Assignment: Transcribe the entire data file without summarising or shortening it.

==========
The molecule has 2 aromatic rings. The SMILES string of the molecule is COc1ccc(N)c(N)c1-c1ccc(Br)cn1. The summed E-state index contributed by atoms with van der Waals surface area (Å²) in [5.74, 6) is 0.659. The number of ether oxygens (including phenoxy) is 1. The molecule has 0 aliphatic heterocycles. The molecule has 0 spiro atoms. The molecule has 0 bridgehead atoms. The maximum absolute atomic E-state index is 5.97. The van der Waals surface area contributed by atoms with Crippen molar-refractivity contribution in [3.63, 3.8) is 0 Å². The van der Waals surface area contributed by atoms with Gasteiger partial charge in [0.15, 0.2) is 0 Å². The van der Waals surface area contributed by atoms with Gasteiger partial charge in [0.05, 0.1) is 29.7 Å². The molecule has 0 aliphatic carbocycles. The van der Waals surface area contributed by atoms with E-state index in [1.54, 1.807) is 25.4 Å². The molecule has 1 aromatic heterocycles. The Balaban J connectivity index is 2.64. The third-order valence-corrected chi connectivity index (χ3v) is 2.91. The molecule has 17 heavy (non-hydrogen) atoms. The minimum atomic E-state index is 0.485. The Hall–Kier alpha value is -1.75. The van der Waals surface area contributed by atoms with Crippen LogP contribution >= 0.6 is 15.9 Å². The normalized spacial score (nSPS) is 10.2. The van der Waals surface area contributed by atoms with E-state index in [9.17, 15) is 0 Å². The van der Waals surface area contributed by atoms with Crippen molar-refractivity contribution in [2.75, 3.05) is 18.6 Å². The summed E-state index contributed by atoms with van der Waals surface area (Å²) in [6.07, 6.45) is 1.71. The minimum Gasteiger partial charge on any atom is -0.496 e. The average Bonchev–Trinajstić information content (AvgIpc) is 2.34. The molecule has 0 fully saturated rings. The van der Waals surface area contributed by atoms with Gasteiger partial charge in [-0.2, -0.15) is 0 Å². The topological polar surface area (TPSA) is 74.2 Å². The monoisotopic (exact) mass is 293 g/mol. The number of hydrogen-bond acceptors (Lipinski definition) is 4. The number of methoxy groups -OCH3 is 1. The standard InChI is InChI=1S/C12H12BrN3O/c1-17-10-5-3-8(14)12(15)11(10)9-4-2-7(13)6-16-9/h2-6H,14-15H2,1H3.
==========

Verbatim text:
The molecule has 2 aromatic rings. The SMILES string of the molecule is COc1ccc(N)c(N)c1-c1ccc(Br)cn1. The summed E-state index contributed by atoms with van der Waals surface area (Å²) in [5.74, 6) is 0.659. The number of ether oxygens (including phenoxy) is 1. The molecule has 0 aliphatic heterocycles. The molecule has 0 spiro atoms. The molecule has 0 bridgehead atoms. The maximum absolute atomic E-state index is 5.97. The van der Waals surface area contributed by atoms with Crippen molar-refractivity contribution in [3.63, 3.8) is 0 Å². The van der Waals surface area contributed by atoms with Gasteiger partial charge in [0.15, 0.2) is 0 Å². The van der Waals surface area contributed by atoms with Gasteiger partial charge in [0.05, 0.1) is 29.7 Å². The molecule has 0 aliphatic carbocycles. The van der Waals surface area contributed by atoms with E-state index in [1.54, 1.807) is 25.4 Å². The molecule has 1 aromatic heterocycles. The Balaban J connectivity index is 2.64. The third-order valence-corrected chi connectivity index (χ3v) is 2.91. The molecule has 17 heavy (non-hydrogen) atoms. The minimum atomic E-state index is 0.485. The Hall–Kier alpha value is -1.75. The van der Waals surface area contributed by atoms with Crippen LogP contribution >= 0.6 is 15.9 Å². The normalized spacial score (nSPS) is 10.2. The van der Waals surface area contributed by atoms with E-state index in [9.17, 15) is 0 Å². The van der Waals surface area contributed by atoms with Crippen molar-refractivity contribution in [2.75, 3.05) is 18.6 Å². The summed E-state index contributed by atoms with van der Waals surface area (Å²) in [6.07, 6.45) is 1.71. The minimum Gasteiger partial charge on any atom is -0.496 e. The average Bonchev–Trinajstić information content (AvgIpc) is 2.34. The molecule has 0 fully saturated rings. The van der Waals surface area contributed by atoms with Gasteiger partial charge in [-0.2, -0.15) is 0 Å². The topological polar surface area (TPSA) is 74.2 Å². The monoisotopic (exact) mass is 293 g/mol. The number of hydrogen-bond acceptors (Lipinski definition) is 4. The number of methoxy groups -OCH3 is 1. The standard InChI is InChI=1S/C12H12BrN3O/c1-17-10-5-3-8(14)12(15)11(10)9-4-2-7(13)6-16-9/h2-6H,14-15H2,1H3.